My small motor skills have never been something to be proud of. I pretty much failed cut and paste as a kindergartner (though I was the only kid who came into the classroom reading, so I think I had my priorities in order). I would have been a straight-A student throughout elementary school had it not been for blasted “penmanship.” Yes, kiddos. Handwriting used to count before household computers became more plentiful and commonplace than TVs. Now I feel old.
Though my handwriting is legible these days (my boss actually called it “nice.” I’m still reeling from that), my small motor skills have hardly improved. I still don’t totally color in the lines, and when I have to fold my laundry…well, I think my sister’s exact words were “You are the worst folder EVER!” Apparently my tenure in the retail clothing world didn’t provide me with any improvement.
In spite of my being aware of my lack of folding skills, I attempted to make wontons the other night.
At no point did I think, “Hey, Lauren? You know, you’re really a pretty good cook. So don’t take this the wrong way…but this is a horrible idea. I mean, you know you can’t fold a paper airplane, right?”, until I was standing at my kitchen counter, looking at my stack of wonton wrappers. But at that point, the filling had been prepared, the wrappers had been purchased, and Colin and I were hungry. There was no turning back.
This harebrained wonton idea came after visiting my sister and brother-in-law over the Fourth of July holiday. We went to this awesome little restaurant, The Hops Spot, which boasts some great dishes and even better beers. It’s the perfect little lakeside joint.
Anyway, of the myriad different things we sampled from the menu (perch BLT? Moules frites? Sa-wooooon), we ordered pulled pork wontons as an appetizer. I’ve always seen pulled pork as something dripping with tomato-based BBQ sauce, to be piled on sandwich rolls along with crunchy coleslaw. Not something that meshes well with a wasabi-soy dipping sauce. But good lord, they made it happen.
Naturally, I got the notion in my head that I, too, would make it happen, and that the next time I had a hankering for pulled pork wontons, I wouldn’t need to take a six-hour car ride to satisfy that craving.
As you’ve probably deduced, the results were…lackluster. The pork was amazing. A long-ago-bookmarked recipe from Cooking Light, tweaked ever so slightly, did not fail me, but I should have stopped there. I should have served it with some rice and veggies, or yes, even piled high on sandwich buns. But I’m nothing if not stubborn, and I set to condemning little spoonfuls of that delicious goodness to their chalky, deep-fried coffins.
Now, they weren’t godawful. I wasn’t drowning each bite with water. Maybe I shouldn’t have fried the wontons. Maybe steamed, then sauteed so they crisped up slightly, these little dumplings would have been delectable. But my method, albeit speedy, once the folding had commenced, pretty much sullied the deliciousness of the pork that had ever-so-patiently marinated in my fridge overnight, then spent the entire next day filling my apartment with its mouth-watering aroma. Yes, I am aware of how cliche that sounds, but the only alternative I’ve been able to come up with is drool-inducing, and while that probably has more of a Lauren “flavor” to it, it’s just…no.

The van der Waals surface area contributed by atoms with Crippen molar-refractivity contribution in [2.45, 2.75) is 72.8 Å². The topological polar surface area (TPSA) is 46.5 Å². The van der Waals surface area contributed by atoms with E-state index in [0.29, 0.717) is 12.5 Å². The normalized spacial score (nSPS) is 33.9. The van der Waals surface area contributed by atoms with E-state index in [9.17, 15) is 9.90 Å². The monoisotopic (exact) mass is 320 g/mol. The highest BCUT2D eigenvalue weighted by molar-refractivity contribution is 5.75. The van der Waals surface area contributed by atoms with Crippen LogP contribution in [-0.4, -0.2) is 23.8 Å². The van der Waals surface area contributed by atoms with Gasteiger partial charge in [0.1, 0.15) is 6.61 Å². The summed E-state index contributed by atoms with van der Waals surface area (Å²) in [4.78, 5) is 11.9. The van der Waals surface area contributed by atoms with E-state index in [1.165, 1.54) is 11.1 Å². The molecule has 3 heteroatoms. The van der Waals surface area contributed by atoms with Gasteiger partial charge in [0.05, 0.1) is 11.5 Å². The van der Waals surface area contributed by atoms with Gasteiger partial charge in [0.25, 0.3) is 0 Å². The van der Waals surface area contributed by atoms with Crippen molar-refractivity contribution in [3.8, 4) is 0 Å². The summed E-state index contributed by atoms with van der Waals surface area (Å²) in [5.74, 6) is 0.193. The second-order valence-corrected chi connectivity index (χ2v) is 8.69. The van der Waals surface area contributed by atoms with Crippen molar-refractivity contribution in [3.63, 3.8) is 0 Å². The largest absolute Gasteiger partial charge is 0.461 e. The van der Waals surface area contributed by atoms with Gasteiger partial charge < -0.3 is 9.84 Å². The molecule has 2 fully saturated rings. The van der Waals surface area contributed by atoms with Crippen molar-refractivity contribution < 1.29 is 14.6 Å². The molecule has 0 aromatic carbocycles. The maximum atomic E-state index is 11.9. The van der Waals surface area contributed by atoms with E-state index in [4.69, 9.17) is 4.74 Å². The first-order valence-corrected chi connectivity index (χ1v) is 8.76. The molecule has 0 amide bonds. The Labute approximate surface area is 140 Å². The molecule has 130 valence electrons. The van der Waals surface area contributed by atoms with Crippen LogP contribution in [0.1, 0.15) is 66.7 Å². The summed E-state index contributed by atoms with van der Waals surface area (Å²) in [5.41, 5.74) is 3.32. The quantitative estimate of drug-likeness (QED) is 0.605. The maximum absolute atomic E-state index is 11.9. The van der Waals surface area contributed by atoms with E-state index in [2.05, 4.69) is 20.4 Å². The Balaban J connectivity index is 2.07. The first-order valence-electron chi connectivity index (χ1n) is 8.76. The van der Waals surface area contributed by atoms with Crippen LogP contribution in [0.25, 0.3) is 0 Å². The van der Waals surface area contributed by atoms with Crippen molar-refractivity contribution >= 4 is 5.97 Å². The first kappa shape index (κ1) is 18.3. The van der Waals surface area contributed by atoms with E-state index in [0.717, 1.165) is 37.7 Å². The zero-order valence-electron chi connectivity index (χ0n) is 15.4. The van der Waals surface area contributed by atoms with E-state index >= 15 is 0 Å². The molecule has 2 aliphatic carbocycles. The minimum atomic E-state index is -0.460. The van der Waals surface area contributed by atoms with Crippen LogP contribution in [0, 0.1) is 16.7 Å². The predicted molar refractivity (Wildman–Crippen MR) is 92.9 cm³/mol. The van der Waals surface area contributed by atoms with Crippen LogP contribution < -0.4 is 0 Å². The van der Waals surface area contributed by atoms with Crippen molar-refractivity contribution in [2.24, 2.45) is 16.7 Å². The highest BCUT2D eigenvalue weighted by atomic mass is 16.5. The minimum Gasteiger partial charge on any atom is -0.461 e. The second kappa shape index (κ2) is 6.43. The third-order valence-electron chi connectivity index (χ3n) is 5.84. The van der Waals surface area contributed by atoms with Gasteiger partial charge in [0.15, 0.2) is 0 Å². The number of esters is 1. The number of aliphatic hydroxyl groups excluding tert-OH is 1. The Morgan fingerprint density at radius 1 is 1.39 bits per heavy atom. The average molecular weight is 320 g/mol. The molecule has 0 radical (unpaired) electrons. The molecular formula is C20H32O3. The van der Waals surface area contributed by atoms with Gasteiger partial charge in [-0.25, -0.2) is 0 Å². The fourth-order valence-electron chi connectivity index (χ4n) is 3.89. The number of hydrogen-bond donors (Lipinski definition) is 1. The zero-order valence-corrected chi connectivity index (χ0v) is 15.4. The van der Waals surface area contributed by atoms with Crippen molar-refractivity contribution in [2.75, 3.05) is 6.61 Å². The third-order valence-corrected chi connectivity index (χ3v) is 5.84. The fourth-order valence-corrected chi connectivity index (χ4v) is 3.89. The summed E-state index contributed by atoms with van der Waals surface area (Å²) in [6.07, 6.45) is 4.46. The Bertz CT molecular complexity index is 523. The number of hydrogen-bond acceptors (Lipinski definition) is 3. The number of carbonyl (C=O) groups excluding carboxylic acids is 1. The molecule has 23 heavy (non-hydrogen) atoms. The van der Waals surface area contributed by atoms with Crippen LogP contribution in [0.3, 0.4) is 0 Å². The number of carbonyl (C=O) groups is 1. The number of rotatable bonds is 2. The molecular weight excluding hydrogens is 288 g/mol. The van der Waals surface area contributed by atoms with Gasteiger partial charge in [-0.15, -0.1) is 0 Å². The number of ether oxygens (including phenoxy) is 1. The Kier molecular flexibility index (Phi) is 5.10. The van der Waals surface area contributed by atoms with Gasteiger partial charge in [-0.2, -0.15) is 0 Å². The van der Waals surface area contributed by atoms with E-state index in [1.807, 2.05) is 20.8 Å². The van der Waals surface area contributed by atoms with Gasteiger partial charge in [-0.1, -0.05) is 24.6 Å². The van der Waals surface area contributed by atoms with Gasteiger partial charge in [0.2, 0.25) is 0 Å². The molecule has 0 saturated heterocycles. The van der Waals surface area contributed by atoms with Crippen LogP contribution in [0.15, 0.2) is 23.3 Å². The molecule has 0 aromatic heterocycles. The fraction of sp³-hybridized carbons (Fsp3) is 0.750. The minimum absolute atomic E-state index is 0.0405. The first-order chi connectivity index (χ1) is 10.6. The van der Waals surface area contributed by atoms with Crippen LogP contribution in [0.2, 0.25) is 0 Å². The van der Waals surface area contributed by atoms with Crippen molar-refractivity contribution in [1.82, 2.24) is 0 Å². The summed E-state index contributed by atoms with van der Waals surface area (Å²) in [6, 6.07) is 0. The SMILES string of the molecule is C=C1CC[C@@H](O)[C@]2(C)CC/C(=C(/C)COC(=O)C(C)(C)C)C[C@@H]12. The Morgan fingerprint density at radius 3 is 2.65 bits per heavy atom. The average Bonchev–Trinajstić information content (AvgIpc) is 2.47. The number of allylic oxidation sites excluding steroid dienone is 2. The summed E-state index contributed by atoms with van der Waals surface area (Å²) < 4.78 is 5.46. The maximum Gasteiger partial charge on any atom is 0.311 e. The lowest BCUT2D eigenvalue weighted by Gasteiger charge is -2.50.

If I do make this pork again, the one change I’d probably make is to double the measurements for the marinade. Because I had my pork in the slow cooker while I was at work, I wasn’t able to really keep an eye on the meat or turn it at all. So, the small portions of the pork that weren’t covered were a little more dry than the rest of the meat. Doubling the marinade would solve that problem.
I would highly recommend this pulled pork recipe to anyone with a slow cooker. I would also highly recommend using your slow cooker more often than I do, which is about four times a year. And as for wontons? I’ll be leaving those to the experts.
Pulled pork wontons (inspired by The Hops Spot, pork recipe adapted fromCooking Light)
1/4 cup low-sodium soy sauce
1/4 cup hoisin sauce
3 tablespoons ketchup
1 tablespoon honey
2 tablespoons dark maple syrup
1 teaspoon garlic powder
1 teaspoon ground ginger
1/8 teaspoon cinnamon
1/8 teaspoon ground cloves
dash of red pepper flakes
1 teaspoon sesame oil
2 lb pork (some form of ‘picnic’ cut, shoulder or butt works)
wonton wrappers (available at Asian specialty markets)
oil, for frying
soy sauce/ponzu sauce, for dipping
Cut whatever excess fat you can off of your pork. Combine the first 11 ingredients in a bowl, blending until combined. Place your pork and marinade in a large Ziploc bag, and marinate for at least two hours (I marinated mine overnight).
Place the contents of your Ziploc bag in your slow cooker and heat on low for 8-10 hours.
Once the pork is done, remove the meat from the crock pot and pull apart using two forks. Set aside. If you’d like to heed my advice, stop here and just enjoy the pork you’ve been smelling for the past eight hours. If not, on to the wontons…
(DISCLAIMER: I watched some wonton folding tutorials and needless to say, didn’t have much success utilizing any of those methods. I warned you before about my horrendous folding skills. If you want to make pretty wontons, find your own folding tutorial and let me know how it works out for you.)
Fill a small bowl with water and keep it next to wherever you’re preparing your food. Place about a spoonful of pulled pork in the middle of your wonton wrapper. Dip a finger in the water and wet the edges of your wrapper. Fold the wonton wrapper in half, making a triangle. Press the edges together, ensuring your wonton is sealed shut.
Heat vegetable oil in a skillet or wok, then fry your wontons in batches. Frying each batch took about a minute or two.
Serve with rice.